• Introduction xi
  • Summary of the Treatise li
  • A Note on the Text liii
  • Bibliography liv
  • Book I 3
  • Chapter 1 3
  • Chapter 2 5
  • Chapter 3 6
  • Chapter 4 8
  • Chapter 5 13
  • Chapter 6 15
  • Chapter 7 18
  • Book 2 19
  • Chapter 1 19
  • Chapter 2 21
  • Chapter 3 23
  • Chapter 4 25
  • Chapter 5 28
  • Chapter 6 32
  • Chapter 7 34
  • Chapter 8 37
  • Book 3 40
  • Chapter 1 40
  • Chapter 2 41
  • Chapter 3 44
  • Chapter 4 46
  • Chapter 5 48
  • Chapter 6 49
  • Chapter 7 50
  • Chapter 8 51
  • Chapter 9 53
  • Chapter 10 57
  • Chapter 11 61
  • Chapter 12 65
  • Book 4 71
  • Chapter 1 71
  • Chapter 2 73
  • Chapter 3 77
  • Chapter 4 80
  • Chapter 5 94
  • Book 5 97
  • Chapter 1 97
  • Chapter 2 99
  • Chapter 3 100
  • Chapter 4 104
  • Chapter 5 108
  • Chapter 6 110
  • Explanatory Notes 115
  • Index and Glossary of Names 166
Settings

Settings

Typeface
Text size Smaller Larger Reset View mode
Search within

Search within this book

Look up

Look up a word

  • Dictionary
  • Thesaurus
Please submit a word or phrase above.
Print this page

Print this page

Why can't I print more than one page at a time?

Help
Full screen
Items saved from this book
  • Bookmarks
  • Highlights & Notes
  • Citations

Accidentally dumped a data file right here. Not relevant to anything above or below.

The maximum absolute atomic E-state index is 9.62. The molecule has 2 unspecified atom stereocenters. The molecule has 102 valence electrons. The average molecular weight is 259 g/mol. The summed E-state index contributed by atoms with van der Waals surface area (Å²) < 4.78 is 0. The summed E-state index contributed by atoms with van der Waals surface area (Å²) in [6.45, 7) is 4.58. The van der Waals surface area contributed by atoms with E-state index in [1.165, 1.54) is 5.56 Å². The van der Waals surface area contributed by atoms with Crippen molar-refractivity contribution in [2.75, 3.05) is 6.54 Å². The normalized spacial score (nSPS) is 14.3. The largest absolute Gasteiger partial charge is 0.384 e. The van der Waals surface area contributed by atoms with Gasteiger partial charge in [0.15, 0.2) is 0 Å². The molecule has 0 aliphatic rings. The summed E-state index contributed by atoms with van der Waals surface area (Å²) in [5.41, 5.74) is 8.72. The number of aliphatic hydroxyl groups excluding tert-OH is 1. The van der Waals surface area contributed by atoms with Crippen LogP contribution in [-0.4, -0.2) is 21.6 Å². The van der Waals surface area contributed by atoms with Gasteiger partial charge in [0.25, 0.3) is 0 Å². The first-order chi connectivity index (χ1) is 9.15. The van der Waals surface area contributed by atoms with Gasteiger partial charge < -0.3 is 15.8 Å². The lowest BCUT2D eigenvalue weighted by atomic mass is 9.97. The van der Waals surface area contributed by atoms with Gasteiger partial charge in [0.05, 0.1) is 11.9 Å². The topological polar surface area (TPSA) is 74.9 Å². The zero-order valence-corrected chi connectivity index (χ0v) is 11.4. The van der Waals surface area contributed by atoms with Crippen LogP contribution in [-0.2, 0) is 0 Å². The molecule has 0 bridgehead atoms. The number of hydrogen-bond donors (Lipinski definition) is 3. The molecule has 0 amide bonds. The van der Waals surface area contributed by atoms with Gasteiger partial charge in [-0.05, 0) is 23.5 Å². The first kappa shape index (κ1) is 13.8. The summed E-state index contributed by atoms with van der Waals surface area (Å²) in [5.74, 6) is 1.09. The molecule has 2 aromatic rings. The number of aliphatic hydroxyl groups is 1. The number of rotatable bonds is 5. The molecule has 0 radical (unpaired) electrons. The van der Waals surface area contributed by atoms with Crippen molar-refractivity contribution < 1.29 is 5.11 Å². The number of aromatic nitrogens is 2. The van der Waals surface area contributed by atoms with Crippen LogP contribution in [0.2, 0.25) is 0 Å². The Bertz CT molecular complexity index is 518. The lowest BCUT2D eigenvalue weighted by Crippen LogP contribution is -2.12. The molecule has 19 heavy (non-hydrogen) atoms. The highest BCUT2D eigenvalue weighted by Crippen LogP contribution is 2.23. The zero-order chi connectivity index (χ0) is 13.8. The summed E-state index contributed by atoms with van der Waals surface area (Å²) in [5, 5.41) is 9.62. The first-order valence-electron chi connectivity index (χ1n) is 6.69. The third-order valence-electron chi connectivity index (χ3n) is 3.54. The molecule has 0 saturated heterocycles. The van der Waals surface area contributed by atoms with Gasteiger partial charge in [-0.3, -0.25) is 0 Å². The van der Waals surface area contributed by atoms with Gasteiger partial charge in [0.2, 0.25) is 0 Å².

/ 184

matching results for page

    Questia reader help

    How to highlight and cite specific passages

    1. Click or tap the first word you want to select.
    2. Click or tap the last word you want to select, and you’ll see everything in between get selected.
    3. You’ll then get a menu of options like creating a highlight or a citation from that passage of text.

    OK, got it!

    Cited passage

    Style
    Citations are available only to our active members.
    Buy instant access to cite pages or passages in MLA 8, MLA 7, APA and Chicago citation styles.

    "Portraying himself as an honest, ordinary person helped Lincoln identify with his audiences." (Einhorn, 1992, p. 25).

    "Portraying himself as an honest, ordinary person helped Lincoln identify with his audiences." (Einhorn 25)

    "Portraying himself as an honest, ordinary person helped Lincoln identify with his audiences." (Einhorn 25)

    "Portraying himself as an honest, ordinary person helped Lincoln identify with his audiences."1

    1. Lois J. Einhorn, Abraham Lincoln, the Orator: Penetrating the Lincoln Legend (Westport, CT: Greenwood Press, 1992), 25, http://www.questia.com/read/27419298.

    Cited passage

    Thanks for trying Questia!

    Please continue trying out our research tools, but please note, full functionality is available only to our active members.

    Your work will be lost once you leave this Web page.

    Buy instant access to save your work.

    Already a member? Log in now.

    Search by... Author
    Show... All Results Primary Sources Peer-reviewed

    Oops!

    An unknown error has occurred. Please click the button below to reload the page. If the problem persists, please try again in a little while.